Uni Products Fly Tiers Corner
Back in 1991 the U.S. Postal Service honored what they perceived to be five of the most iconic flies developed in the long-rod sport. In looking over that list, it is a good one. But one might also argue that the ubiquitous Clouser Minnow deserved a place on the list. Be that as it may, here’s a look at what we know about the five honorees.
The Jock Scott is the most prominent of the full-dressed salmon flies that originated in England. The creator of this pattern was John “Jack” Scott. Born in 1817 in Branxholm, Roxburghshire, Scott worked as a ghillie for several British lords during his lifetime. He first tied the pattern in 1850. Its blend of colors from head to tail caused it to be referred to as “the ultimate triumph in harmony and proportions.”
The Muddler Minnow has been described as the best minnow/streamer pattern ever tied. First developed by Don Gapen of Anaka, Minnesota in 1936, it is a sculpin imitation. The fly can be fished dry, wet or partially submerged and was originally used to target Nipigon-strain brook trout in the waters of Ontario, Canada. On the other hand, it has proven deadly for other trout and multiple species of black bass as well.
This fly’s originator was Alaska native Lee Wulff. While living in New York City in 1930, Wulff became dissatisfied with traditional English-style dry flies for use for trout on the rivers of the Catskill Mountains. He thought those were to skimpily dressed for American waters. Thus, he added full-bodied white hair wings and a pheasant tail to the Royal Coachmen pattern for greater buoyance and the Royal Wulff was born.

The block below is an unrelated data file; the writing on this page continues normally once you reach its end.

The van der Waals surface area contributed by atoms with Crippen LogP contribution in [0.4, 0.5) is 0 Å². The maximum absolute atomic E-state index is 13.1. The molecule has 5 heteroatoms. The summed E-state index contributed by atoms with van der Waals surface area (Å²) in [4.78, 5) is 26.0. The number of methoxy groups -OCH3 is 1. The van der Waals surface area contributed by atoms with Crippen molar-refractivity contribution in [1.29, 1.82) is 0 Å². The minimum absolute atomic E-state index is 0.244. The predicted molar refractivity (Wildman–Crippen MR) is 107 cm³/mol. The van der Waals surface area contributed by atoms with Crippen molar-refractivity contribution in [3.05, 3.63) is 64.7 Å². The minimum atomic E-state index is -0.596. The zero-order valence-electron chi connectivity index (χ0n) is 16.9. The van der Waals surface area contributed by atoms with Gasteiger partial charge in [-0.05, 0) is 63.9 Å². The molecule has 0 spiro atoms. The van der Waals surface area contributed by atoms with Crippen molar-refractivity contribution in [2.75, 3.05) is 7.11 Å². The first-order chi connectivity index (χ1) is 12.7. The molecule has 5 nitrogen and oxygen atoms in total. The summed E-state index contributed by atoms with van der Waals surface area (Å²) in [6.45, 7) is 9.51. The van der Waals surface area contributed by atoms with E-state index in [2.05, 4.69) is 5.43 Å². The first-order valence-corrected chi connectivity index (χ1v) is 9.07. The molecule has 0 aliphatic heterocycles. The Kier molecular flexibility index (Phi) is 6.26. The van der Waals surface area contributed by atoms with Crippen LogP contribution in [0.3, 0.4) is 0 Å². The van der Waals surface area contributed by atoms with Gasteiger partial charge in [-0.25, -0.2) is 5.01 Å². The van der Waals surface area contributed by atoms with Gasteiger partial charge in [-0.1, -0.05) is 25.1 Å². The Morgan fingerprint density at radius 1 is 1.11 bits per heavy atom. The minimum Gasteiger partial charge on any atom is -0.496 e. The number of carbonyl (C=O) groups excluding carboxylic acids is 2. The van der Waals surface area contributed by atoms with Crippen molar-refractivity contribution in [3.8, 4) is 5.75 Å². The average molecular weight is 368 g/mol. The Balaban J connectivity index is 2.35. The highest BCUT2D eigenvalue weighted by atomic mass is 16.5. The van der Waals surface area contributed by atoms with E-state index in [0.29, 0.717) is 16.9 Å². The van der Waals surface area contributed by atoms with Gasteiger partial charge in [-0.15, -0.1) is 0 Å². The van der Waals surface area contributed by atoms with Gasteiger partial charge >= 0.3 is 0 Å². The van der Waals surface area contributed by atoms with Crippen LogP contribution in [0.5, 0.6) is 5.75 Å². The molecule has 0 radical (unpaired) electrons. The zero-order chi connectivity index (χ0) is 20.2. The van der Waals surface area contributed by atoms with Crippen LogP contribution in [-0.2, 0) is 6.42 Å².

Legendary fly-caster and angler Lefty Kreh was the father of this iconic fly. This fpattern has been called the best-known saltwater fly in the world. In the late 1950s, Kreh developed the fly to solve two common problems faced with popular streamers at the time. First, it would cut through the wind more easily when cast, but also would not wrap around the bend of the hook during a cast and get fouled. Originally tied as a solid white pattern, over the years the more popular ties have been darker colored backs with lighter hues on the belly.
Apte Tarpon Fly
The only pattern on the list, whose creator is still with us, this tarpon fly was created by Stu Apte. At 91 years old, Apte has held 44 world records during his Hall of Fame angling and guiding career. Previously he was a Navy fighter pilot and commercial airline captain, before settling the Florida Keys to chase giant tarpon. He developed his Tarpon Fly during the 1950s, while fishing with baseball legend Ted Williams and a host of other celebrities.